Last week we brought a new kitten into our home. “Laddie”, as he has been dubbed, will eventually be moved to his permanent home with my parents, but we wanted to get him acclimated to the dogs, cats, and kids at our house before moving him into their (mostly) quiet home. This is important because I (and my six siblings) visit often with our families and pets in tow and my parent’s cats are expected to handle that change without major stress. So far, Laddie is fitting in beautifully (as you can tell from the photos), but it has required a lot of management to keep everyone happy and safe. Although my dogs have never shown any aggression towards cats or harmed a hair on their heads, my bigger one, especially, can be a little overbearing in her adoration.
To manage this, the dogs have been spending some time in their crates and the kitten has been spending time in his. This gives them each some time to be out without the stress caused by being together. This got me thinking about crate training.
Crate training your dog is a tool that cannot be underestimated. It is among first things I ask anyone who calls with a behavior problem- Do you crate your dog? It can be used to prevent so many unwanted behaviors and is a safe haven for your dog during chaotic or stressful moments. Here are some of the benefits to having a dog that crates easily and without complaint:
For a puppy:
- Prevents damage to your home through chewing or elimination
- Assists in house training- for the moments when you cannot pay 100% attention to your dog.
- Keeps your puppy safe from harm- he doesn’t accidentally chew on a power cord or run outside
- Helps teach your puppy to stay quietly on her own.
- Prevents your puppy from sleeping on your bed (if you don’t want them there)
- Prevents your puppy from encountering new, and possibly scary, things unless you’re ready to train them (i.e. a bunch of children come running and screaming into your house when you invite your brother and his family over to meet the new dog)
- Provides a place for puppy “time out”
- Gives you worry free time
For a dog:
- All of the above! And…
- You can put your big (and sometimes rambunctious) dog away when small children visit
- You can put your dog in her crate when people that are afraid of dogs come over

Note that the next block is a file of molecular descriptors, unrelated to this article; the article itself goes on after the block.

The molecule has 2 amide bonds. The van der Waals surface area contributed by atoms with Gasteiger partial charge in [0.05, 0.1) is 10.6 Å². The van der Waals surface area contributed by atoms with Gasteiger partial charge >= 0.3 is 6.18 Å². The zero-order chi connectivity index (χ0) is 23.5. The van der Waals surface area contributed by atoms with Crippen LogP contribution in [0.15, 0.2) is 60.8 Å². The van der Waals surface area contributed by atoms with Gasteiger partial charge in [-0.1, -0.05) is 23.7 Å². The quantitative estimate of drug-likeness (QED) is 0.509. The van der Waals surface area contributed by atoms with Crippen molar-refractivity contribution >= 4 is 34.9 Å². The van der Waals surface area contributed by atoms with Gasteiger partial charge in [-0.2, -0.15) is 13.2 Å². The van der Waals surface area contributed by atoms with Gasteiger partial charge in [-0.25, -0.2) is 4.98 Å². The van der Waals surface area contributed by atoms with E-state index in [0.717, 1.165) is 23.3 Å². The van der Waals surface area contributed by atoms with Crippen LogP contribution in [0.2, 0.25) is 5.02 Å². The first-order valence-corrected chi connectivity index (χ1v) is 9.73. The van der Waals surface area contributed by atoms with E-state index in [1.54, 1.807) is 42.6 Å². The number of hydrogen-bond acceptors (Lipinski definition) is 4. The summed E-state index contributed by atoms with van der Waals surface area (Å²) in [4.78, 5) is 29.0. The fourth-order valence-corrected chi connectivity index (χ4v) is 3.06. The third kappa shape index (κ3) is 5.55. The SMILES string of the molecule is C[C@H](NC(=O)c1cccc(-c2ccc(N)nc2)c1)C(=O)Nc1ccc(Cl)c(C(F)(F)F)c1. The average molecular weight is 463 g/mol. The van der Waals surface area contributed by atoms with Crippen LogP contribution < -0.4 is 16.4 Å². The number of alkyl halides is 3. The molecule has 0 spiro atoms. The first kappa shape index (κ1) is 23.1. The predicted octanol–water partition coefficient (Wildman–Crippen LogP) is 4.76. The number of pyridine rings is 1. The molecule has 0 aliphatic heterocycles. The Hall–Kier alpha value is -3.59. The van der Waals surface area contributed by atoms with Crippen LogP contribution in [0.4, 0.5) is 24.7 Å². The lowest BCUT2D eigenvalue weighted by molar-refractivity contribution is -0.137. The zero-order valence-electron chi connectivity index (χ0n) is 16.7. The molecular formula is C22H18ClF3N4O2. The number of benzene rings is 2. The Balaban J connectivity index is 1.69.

- You can leave the left overs out on the counter when you’re in a hurry to leave without your dog learning to “counter surf” (help themselves to food on the counter)
- When you introduce a new animal or baby into the house, you don’t have to monitor your dog every moment of every day- you can crate them.
There are lots and lots of reasons to crate train your dog- this is only the start of what is an extensive list; but it all boils down to: It provides a safe, comfortable space for your dog where they can be happy away from you. How can that be a bad thing?
A couple things to remember:
- Teaching your dog to love their crate takes training. Don’t throw them in, close the door, and wait for them to stop howling. That’s one way to make sure they don’t like going in. Give them tasty kongs when they’re inside, start slowly so they don’t feel trapped, and try to do many small, short practice sessions while you are home. The ASPCA has a page about how to crate train your dog in a weekend here.
- Do not let your dog out when they are barking and whining (if it seems excessive and/or panicky, versus just attention-soliciting, consult a professional trainer for help)
- Yes, your dog should love their crate, BUT your dog should not spend the majority of their lives in a crate. At most, my dogs are crated for 4 hours at a time. When we have busy days, I have a dog walker that comes by and lets them out to pee and stretch their legs. They also are no longer crated at night (honestly, they kind of monopolize the bed… :p), but they were when we initially brought them home.
If crate training isn’t working out for you and your dog, it is worth consulting a professional positive-reinforcement trainer. In my opinion, this is a vital skill that every dog should possess, even if it is eventually rarely used.
Here are some gratuitously cute pictures of our animals and Laddie, a picture of me training the kitten, and even a couple of links to youtube videos.